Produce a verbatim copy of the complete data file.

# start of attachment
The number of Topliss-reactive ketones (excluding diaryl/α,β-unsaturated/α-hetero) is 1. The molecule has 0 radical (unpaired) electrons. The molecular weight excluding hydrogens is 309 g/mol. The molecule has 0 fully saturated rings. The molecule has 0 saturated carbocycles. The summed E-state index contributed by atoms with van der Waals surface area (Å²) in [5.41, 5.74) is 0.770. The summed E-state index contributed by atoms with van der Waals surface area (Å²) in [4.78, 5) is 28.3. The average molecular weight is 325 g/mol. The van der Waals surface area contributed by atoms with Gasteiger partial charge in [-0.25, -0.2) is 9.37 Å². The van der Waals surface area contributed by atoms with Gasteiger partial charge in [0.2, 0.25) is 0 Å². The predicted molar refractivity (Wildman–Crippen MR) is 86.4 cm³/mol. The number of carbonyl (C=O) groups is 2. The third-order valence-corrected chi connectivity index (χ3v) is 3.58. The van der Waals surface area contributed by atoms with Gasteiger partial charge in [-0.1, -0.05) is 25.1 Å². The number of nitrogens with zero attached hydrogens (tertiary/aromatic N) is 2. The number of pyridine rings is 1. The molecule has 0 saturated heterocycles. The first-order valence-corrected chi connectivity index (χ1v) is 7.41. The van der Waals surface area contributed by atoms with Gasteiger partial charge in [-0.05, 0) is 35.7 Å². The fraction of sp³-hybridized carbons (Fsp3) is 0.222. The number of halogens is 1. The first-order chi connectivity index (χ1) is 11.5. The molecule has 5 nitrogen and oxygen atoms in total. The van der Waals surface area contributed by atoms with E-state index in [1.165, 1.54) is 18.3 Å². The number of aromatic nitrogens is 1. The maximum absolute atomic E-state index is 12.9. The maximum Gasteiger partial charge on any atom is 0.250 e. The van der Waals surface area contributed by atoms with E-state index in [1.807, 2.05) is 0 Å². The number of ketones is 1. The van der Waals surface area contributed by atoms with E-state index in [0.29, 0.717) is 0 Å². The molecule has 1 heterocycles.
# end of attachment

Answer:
The number of Topliss-reactive ketones (excluding diaryl/α,β-unsaturated/α-hetero) is 1. The molecule has 0 radical (unpaired) electrons. The molecular weight excluding hydrogens is 309 g/mol. The molecule has 0 fully saturated rings. The molecule has 0 saturated carbocycles. The summed E-state index contributed by atoms with van der Waals surface area (Å²) in [5.41, 5.74) is 0.770. The summed E-state index contributed by atoms with van der Waals surface area (Å²) in [4.78, 5) is 28.3. The average molecular weight is 325 g/mol. The van der Waals surface area contributed by atoms with Gasteiger partial charge in [-0.25, -0.2) is 9.37 Å². The van der Waals surface area contributed by atoms with Gasteiger partial charge in [0.2, 0.25) is 0 Å². The predicted molar refractivity (Wildman–Crippen MR) is 86.4 cm³/mol. The number of carbonyl (C=O) groups is 2. The third-order valence-corrected chi connectivity index (χ3v) is 3.58. The van der Waals surface area contributed by atoms with Gasteiger partial charge in [-0.1, -0.05) is 25.1 Å². The number of nitrogens with zero attached hydrogens (tertiary/aromatic N) is 2. The number of pyridine rings is 1. The molecule has 0 saturated heterocycles. The first-order valence-corrected chi connectivity index (χ1v) is 7.41. The van der Waals surface area contributed by atoms with Gasteiger partial charge in [-0.05, 0) is 35.7 Å². The fraction of sp³-hybridized carbons (Fsp3) is 0.222. The number of halogens is 1. The first-order chi connectivity index (χ1) is 11.5. The molecule has 5 nitrogen and oxygen atoms in total. The van der Waals surface area contributed by atoms with E-state index in [1.165, 1.54) is 18.3 Å². The number of aromatic nitrogens is 1. The maximum absolute atomic E-state index is 12.9. The maximum Gasteiger partial charge on any atom is 0.250 e. The van der Waals surface area contributed by atoms with E-state index in [1.807, 2.05) is 0 Å². The number of ketones is 1. The van der Waals surface area contributed by atoms with E-state index in [0.29, 0.717) is 0 Å². The molecule has 1 heterocycles.